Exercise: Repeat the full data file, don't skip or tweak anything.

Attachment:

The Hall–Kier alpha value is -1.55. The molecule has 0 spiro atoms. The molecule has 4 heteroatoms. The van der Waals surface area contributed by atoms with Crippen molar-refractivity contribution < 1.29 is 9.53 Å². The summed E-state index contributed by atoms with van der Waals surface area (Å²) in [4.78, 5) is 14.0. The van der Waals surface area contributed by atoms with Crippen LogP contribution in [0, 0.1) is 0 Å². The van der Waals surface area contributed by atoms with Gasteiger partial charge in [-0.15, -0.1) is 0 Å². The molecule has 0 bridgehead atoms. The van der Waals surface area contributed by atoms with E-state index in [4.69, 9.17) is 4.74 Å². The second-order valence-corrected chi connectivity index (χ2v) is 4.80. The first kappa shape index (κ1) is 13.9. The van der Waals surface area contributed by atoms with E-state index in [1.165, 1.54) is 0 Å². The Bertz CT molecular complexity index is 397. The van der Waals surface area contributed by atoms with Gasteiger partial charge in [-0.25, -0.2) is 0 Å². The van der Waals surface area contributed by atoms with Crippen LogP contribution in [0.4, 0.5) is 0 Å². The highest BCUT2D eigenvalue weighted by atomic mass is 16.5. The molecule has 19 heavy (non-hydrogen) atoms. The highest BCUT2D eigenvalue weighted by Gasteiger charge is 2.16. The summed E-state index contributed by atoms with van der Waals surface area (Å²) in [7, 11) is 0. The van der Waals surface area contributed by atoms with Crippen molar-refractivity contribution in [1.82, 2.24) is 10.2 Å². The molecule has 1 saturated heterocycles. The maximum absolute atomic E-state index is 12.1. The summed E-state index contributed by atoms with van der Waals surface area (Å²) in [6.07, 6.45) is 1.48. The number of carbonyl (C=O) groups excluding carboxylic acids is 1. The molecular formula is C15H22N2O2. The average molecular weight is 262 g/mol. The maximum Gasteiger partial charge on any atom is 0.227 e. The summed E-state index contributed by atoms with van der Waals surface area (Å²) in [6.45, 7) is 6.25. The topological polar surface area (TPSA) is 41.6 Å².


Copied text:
The Hall–Kier alpha value is -1.55. The molecule has 0 spiro atoms. The molecule has 4 heteroatoms. The van der Waals surface area contributed by atoms with Crippen molar-refractivity contribution < 1.29 is 9.53 Å². The summed E-state index contributed by atoms with van der Waals surface area (Å²) in [4.78, 5) is 14.0. The van der Waals surface area contributed by atoms with Crippen LogP contribution in [0, 0.1) is 0 Å². The van der Waals surface area contributed by atoms with Gasteiger partial charge in [-0.15, -0.1) is 0 Å². The molecule has 0 bridgehead atoms. The van der Waals surface area contributed by atoms with E-state index in [4.69, 9.17) is 4.74 Å². The second-order valence-corrected chi connectivity index (χ2v) is 4.80. The first kappa shape index (κ1) is 13.9. The van der Waals surface area contributed by atoms with E-state index in [1.165, 1.54) is 0 Å². The Bertz CT molecular complexity index is 397. The van der Waals surface area contributed by atoms with Gasteiger partial charge in [-0.25, -0.2) is 0 Å². The van der Waals surface area contributed by atoms with Crippen LogP contribution in [0.4, 0.5) is 0 Å². The highest BCUT2D eigenvalue weighted by atomic mass is 16.5. The molecule has 19 heavy (non-hydrogen) atoms. The highest BCUT2D eigenvalue weighted by Gasteiger charge is 2.16. The summed E-state index contributed by atoms with van der Waals surface area (Å²) in [7, 11) is 0. The van der Waals surface area contributed by atoms with Crippen molar-refractivity contribution in [1.82, 2.24) is 10.2 Å². The molecule has 1 saturated heterocycles. The maximum absolute atomic E-state index is 12.1. The summed E-state index contributed by atoms with van der Waals surface area (Å²) in [6.07, 6.45) is 1.48. The number of carbonyl (C=O) groups excluding carboxylic acids is 1. The molecular formula is C15H22N2O2. The average molecular weight is 262 g/mol. The maximum Gasteiger partial charge on any atom is 0.227 e. The summed E-state index contributed by atoms with van der Waals surface area (Å²) in [6.45, 7) is 6.25. The topological polar surface area (TPSA) is 41.6 Å².